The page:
A: The problem is that we didn't know about it. It was a big surprise to me how big the subprime market had gotten by 2005. I was told very little of the problems were under Fed supervision. But still, if we had seen something big, we would have made a big fuss about it. But we didn't. We were wrong. Could we have caught it? I don't know.
Q: You're not a big fan of the Dodd-Frank Act (the 2010 financial regulation law that aims to prevent another crisis). Why not?
A: It was written politically, in a way that the regulators get the responsibility to solve the problem. There is a whole list of things the act wants done, and it specifies how individual regulators are going to solve the problems. Regulators are now required to do vastly more and to square it with other agencies.
Q: You got to know Larry Summers during his eight years at the Treasury Department during the Clinton administration, and you also worked with Janet Yellen when she was a member of the Fed board. Can you talk about both of them? (Summers and Yellen were rivals for the Fed chairmanship.)
A: The one thing about Larry is that we had breakfasts a couple of times a week for years. And never did a word get out. Those were important meetings. You get a certain trust for somebody. I know Larry's shirts stick out the back of his belt. Who cares? The guy is very smart, and he is unquestionably qualified for most any job you can think of. But then so is Janet. There were times when I came to her and I said, `I don't understand what this academic is saying.' And she would explain it to me. That is a valuable resource. She is very sharp.
Q: On a more personal level, what books are you reading that you would recommend?
A: "Lords of Finance" is a very excellent book. He (Liaquat Ahamed, author of the Pulitzer Prize-winning history of central bankers) is going to be my moderator here next Tuesday. That book is an extraordinary book. I read the book on Coolidge (a biography of President Calvin Coolidge by Amity Shlaes) which I found fascinating because so little is known about him.
Q: Do you admire Coolidge?
A: Yes. I always have. He had his problems. It is a very interesting period of American history which I don't fully understand.
Q: Any other books you would recommend?
A: "The Battle of Bretton Woods" (Benn Steil's history of the 1944 international conference in New Hampshire that helped shape modern global finance) is a book I read recently, which is excellent. What those three books have in common is they provide a type of detail which I was never aware of. I know a great deal about history, but I was quite surprised.
Q: You're famous for your love of delving into the minute detail of economic statistics to help track the economy. One of your favorite statistics has been railroad boxcar loadings of autos and other manufactured goods. Are you still following that type of information?
A: Let me put it this way: When (the federal government) stopped publishing data a couple of weeks ago, one thing I had to tell what was going on with the economy was car loadings.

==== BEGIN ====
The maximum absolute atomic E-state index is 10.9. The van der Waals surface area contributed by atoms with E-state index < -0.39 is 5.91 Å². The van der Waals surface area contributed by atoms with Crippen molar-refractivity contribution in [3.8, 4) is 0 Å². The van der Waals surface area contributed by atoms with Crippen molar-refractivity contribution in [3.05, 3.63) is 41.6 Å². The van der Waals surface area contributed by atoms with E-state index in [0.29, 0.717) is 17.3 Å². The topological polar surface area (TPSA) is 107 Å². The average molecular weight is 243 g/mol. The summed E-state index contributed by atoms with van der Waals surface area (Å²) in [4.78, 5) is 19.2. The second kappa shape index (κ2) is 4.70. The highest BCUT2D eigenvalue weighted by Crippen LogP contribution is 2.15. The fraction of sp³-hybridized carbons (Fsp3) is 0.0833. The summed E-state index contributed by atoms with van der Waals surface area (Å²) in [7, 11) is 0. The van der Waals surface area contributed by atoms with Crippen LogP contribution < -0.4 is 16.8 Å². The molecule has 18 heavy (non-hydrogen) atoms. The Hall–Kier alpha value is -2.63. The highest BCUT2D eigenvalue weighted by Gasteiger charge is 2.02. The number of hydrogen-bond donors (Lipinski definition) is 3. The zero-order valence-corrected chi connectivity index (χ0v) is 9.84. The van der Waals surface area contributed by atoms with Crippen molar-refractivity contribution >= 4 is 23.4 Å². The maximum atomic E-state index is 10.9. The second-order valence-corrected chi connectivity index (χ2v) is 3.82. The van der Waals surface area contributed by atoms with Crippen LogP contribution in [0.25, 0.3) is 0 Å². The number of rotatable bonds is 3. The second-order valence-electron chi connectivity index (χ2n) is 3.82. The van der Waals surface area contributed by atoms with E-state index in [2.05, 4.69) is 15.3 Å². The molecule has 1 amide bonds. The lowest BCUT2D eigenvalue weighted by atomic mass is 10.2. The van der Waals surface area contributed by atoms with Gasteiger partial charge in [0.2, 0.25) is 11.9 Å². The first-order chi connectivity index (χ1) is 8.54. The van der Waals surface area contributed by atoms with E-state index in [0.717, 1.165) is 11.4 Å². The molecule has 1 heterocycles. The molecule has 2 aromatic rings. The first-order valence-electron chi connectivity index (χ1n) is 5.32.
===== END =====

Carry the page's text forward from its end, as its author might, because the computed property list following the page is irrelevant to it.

Q: Should the Fed start reducing its $85 billion a month in bond purchases?
A: I've tried to stay away from specific comments on Fed policy, for one good reason. Paul Volcker (his predecessor as Fed chairman) was very thoughtful. He never commented on Fed policy. I don't comment. They have got enough problems. Somebody harking over their shoulders isn't a good idea.
Q: What advice would you give Yellen, who has served the Fed as a board member, president of the San Francisco regional bank and since 2010 as vice chair?
A: I had a learning curve on a lot of different aspects of how the Fed operates. Janet clearly doesn't need that. Don Kohn (a longtime Fed staffer and vice chairman) mentored me through the early stages.
Q: The size of the Federal Reserve's balance sheet stands at a record $3.7 trillion, reflecting all the Treasurys and mortgage-backed securities the Fed has bought to push long-term interest rates down. You have expressed concerns about this size, which is more than four times where the balance sheet stood before the start of the financial crisis. What are your worries?
A: My basic concern is that we have to rein this thing in well before the demand for funds picks up and makes it very difficult to rein in. (Inflation) is not immediate. It is down the road. But historically, there are no cases where central banks blow up their balance sheets or where countries print money which doesn't hit (with higher inflation).
Q: You write that our highest priority should be to fix our broken political system. How?
A: Unless you are willing to compromise, society cannot live together. What is happening now is an increasing proportion of positions are getting beyond the point where the system can effectively hold together. I am concerned about it. It's not long ago when a Howard Baker and Bob Dole and Daniel Patrick Moynihan and Lloyd Bentsen spoke to each other. In the Ford administration, Jerry Ford used to be at Tip O'Neill - toe to toe, bang, bang - and then Tip would come over to the West Wing at 6 o'clock and have a bourbon with Jerry. That's what I mean that the system is broken. We have got to find a way back to the comity that we had not that long ago.